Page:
There is always a degree of trepidation when hearing a performance of Purcell’s ground-breaking opus Dido and Aeneas. Not only has the original autograph score been long lost, there have been so many editions and tinkering with what remains of the verifiable notation that each production is almost a new musical experience. Only the barest skeleton of the partitura has survived and this has been subject to a startling diversity of exhumations. According to Purcell scholars Curtis Price and Andrew Pinnock, the first was some time around 1750 but then interest in the work waned for almost a hundred years until the Musical Antiquarian Society published a version by George McFarren in 1841 and Novello & Ewer through the Purcell Society produced a further critical edition by William Cummings in 1889. Imogen Holst and Benjamin Britten came up with an inventive if not bizarre realization in the 1950s which is best forgotten. It is also hard to think of another opera where a pivotal role (the Sorceress) can be sung by a mezzo or, in Christopher Hogwood’s reading, a bass.

<i>Dido and Aeneas</i> © Emanuele Pucciarelli
Dido and Aeneas
© Emanuele Pucciarelli

Christian Frattima led the Coin du Roi in his own edition of this illusive score which in maintaining hermeneutical integrity, seemed at first hearing closer to the Cummings and McFarren versions. There were a lot of novel inclusions such as an original prologue, end of scene ritornelli, alternation of choir and solo in “So fair the game”, inclusion of a dance from Purcell’s earlier semi-opera Diocletian and the final “With drooping wings” chorus sung a cappella to emphasise the vocal line and textual importance. Frattima argues that if Purcell had more competent choristers at hand than schoolchildren, he would surely have written the dénouement with such dramatic effect.   

Performed in the acoustically problematic church of St Peter, the opera was semi-staged by Marco Bellussi with lots of movable pedestal-like white blocks and a glowing globe to indicate meteorological machinations brought about by the devious Sorceress and her spooky handmaidens. The mise en scène may have been less than a convincing replica of epicurean Carthage, but after all this was in a circumspect Lutheran church where obstreperous sibyls would not have been particularly welcome.

The traditional explanation that Purcell intended the opera to be sung by children of the Chelsea Girls’ School is not without contention, but the vocal and dramatic challenges in Dido and Aeneas are far from adolescent. There was fire aplenty with hefty chest notes from Milena Storti as the malevolent Sorceress and her cohort hags cackled and cavorted with pernicious portentousness. There was limpid phrasing and dulcet tones from Anna Chierichetti as Dido’s sagacious sister. Looking a little like Jim Caviezel in The Passion of the Christ, Giulio Alvise Caselli’s hirsute blond Aeneas was dramatically credible but a fast vibrato and uneven phrasing marred the Purcellian vocal line. The First Sailor was competently sung by Riccardo Botta.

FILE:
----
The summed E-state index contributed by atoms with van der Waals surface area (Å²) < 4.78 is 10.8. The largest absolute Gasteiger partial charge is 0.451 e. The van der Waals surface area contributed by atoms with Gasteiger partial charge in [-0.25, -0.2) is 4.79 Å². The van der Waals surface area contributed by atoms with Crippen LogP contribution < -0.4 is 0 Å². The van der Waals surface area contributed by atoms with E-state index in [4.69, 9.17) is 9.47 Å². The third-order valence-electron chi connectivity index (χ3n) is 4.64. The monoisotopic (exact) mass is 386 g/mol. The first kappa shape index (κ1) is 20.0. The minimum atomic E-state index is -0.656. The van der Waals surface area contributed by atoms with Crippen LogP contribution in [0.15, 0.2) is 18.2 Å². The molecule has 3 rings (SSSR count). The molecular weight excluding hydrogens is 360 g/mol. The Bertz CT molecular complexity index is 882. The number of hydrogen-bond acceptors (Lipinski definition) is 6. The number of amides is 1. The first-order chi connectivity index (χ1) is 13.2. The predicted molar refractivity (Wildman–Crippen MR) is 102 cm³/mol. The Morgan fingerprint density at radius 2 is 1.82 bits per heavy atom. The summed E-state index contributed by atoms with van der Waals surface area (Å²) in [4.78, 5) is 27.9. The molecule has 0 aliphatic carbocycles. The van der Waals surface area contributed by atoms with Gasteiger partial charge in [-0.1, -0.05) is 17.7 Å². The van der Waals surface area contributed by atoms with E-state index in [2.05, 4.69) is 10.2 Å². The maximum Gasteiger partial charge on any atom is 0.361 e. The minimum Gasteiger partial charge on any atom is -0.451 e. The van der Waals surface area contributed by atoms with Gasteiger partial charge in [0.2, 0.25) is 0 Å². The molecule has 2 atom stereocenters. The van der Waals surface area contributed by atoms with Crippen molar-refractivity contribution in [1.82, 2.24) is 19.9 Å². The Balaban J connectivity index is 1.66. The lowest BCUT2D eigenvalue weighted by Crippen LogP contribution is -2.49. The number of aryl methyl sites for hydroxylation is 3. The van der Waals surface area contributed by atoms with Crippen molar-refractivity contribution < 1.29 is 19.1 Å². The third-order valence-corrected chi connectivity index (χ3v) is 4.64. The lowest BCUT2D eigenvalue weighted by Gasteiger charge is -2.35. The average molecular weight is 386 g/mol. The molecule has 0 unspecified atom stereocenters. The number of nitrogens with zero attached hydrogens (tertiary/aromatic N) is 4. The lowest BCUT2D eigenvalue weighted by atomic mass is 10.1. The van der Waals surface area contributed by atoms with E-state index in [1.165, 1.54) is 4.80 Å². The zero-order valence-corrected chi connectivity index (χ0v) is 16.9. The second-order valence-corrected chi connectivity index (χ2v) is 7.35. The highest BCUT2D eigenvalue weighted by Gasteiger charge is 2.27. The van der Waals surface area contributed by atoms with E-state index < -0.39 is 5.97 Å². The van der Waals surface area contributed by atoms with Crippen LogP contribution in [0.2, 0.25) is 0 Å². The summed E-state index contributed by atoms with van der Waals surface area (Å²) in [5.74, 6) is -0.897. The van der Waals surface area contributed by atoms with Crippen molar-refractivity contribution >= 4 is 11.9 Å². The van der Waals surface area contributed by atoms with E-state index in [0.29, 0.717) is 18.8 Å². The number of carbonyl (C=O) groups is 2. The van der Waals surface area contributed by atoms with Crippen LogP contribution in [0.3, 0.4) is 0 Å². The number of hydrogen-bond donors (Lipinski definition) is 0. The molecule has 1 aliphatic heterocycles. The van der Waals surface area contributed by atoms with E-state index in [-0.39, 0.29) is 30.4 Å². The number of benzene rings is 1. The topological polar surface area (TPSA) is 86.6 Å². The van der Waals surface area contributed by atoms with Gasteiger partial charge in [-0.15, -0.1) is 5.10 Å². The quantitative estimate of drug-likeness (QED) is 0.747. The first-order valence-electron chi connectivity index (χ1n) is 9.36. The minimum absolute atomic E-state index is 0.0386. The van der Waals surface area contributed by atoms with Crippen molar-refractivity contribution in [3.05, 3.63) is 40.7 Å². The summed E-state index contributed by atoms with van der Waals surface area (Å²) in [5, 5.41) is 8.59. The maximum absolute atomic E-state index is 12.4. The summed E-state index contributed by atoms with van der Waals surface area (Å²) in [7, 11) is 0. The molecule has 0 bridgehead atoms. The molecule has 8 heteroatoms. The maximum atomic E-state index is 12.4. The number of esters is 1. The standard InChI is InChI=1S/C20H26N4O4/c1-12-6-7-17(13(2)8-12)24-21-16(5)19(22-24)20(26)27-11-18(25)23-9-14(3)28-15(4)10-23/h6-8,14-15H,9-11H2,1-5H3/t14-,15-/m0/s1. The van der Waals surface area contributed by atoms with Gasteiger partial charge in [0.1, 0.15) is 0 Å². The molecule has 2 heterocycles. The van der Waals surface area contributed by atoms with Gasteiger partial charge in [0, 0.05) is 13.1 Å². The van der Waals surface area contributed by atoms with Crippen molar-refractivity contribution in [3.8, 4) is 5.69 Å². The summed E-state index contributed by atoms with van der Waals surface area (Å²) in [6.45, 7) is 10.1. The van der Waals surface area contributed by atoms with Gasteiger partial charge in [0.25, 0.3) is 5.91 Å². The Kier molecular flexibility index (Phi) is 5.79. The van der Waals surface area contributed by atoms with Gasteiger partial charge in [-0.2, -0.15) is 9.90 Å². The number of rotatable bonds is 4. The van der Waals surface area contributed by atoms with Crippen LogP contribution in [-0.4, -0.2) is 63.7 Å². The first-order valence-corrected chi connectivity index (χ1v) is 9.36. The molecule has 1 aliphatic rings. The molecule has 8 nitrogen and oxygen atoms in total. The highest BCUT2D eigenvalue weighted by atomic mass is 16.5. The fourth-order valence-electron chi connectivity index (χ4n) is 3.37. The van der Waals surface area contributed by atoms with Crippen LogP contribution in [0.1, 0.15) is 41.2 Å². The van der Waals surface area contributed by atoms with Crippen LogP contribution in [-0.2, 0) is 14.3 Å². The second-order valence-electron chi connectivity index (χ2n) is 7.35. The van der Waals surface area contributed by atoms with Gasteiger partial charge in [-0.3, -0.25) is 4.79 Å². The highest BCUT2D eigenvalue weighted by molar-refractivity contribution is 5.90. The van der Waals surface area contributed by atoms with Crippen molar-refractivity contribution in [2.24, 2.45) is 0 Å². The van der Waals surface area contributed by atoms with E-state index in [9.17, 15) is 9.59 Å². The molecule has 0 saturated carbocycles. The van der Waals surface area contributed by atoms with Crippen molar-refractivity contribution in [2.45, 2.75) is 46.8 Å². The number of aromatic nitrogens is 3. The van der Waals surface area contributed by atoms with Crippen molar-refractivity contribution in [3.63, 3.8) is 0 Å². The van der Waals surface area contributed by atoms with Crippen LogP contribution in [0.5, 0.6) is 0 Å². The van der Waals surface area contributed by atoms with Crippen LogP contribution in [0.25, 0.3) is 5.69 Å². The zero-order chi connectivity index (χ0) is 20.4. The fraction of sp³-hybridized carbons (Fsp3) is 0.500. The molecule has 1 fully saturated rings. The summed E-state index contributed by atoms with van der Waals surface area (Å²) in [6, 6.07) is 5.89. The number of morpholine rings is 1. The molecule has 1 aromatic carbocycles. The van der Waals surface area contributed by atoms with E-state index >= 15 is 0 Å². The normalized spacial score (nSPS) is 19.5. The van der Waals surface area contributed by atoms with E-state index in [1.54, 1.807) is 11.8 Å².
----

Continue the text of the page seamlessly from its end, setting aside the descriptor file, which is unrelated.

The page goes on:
Elīna Šimkus (Dido) and Anna Chierichetti (Belinda) © Emanuele Pucciarelli
Elīna Šimkus (Dido) and Anna Chierichetti (Belinda)
© Emanuele Pucciarelli

Local soprano Elīna Šimkus sang a musically mellifluous and dramatically convincing Carthaginian queen, although the relatively limited tessitura of the role did little to display her formidable range and remarkable spectrum of vocal colours. The chromatic recitative “Thy hand, Belinda” which precedes the famous Lament was memorable for some poignant word colouring on “death” and “darkness” and was delivered with regal dignity and flawless intonation. In the chaconne-aria itself, the words “laid” and the repeated D natural on “remember me” were heartfelt, vibrato-less and deeply affecting. The ground bass accompaniment was consistently sensitive to the singer and mirrored the subtlety of Šimkus’ impeccable phrasing. If there was any criticism, it is that Šimkus’ diction was not always as impressive as her seamless legato, warm rounded timbre and seemingly effortless breath control.

Similarly, the vast majority of singers were Italian which may explain why there were consistent difficulties with English elocution. Certainly the tenebrous acoustics of the church didn’t help and librettist Nahum Tate was no Shakespeare, but Virgil’s original drama and Purcell’s moving music deserved a better attempt at clear enunciation. 

Frattima did his best to tame the furies of the acoustics and led both orchestra and chorus with sensitivity and conspicuous attention to the dynamic gradations of the score. A solid rhythmic pulse was particularly noticeable in the dances and the Coin du Roi ensemble excelled in both crisp articulation. The continuo sections were especially eloquent.

Despite Frattima’s mastery of the score and some fine singing from Šimkus, it was once again the chorus of the superb Latvian Radio Choir which was the highlight of the performance. As in their earlier concert of Gregorian chants and English Baroque motets, this outstanding ensemble under the direction of Pēteris Vaickovskis justified Latvia’s well-earned reputation for choral excellence. Unlike Dido’s showstopping aria, this time there was no cause for lamentation.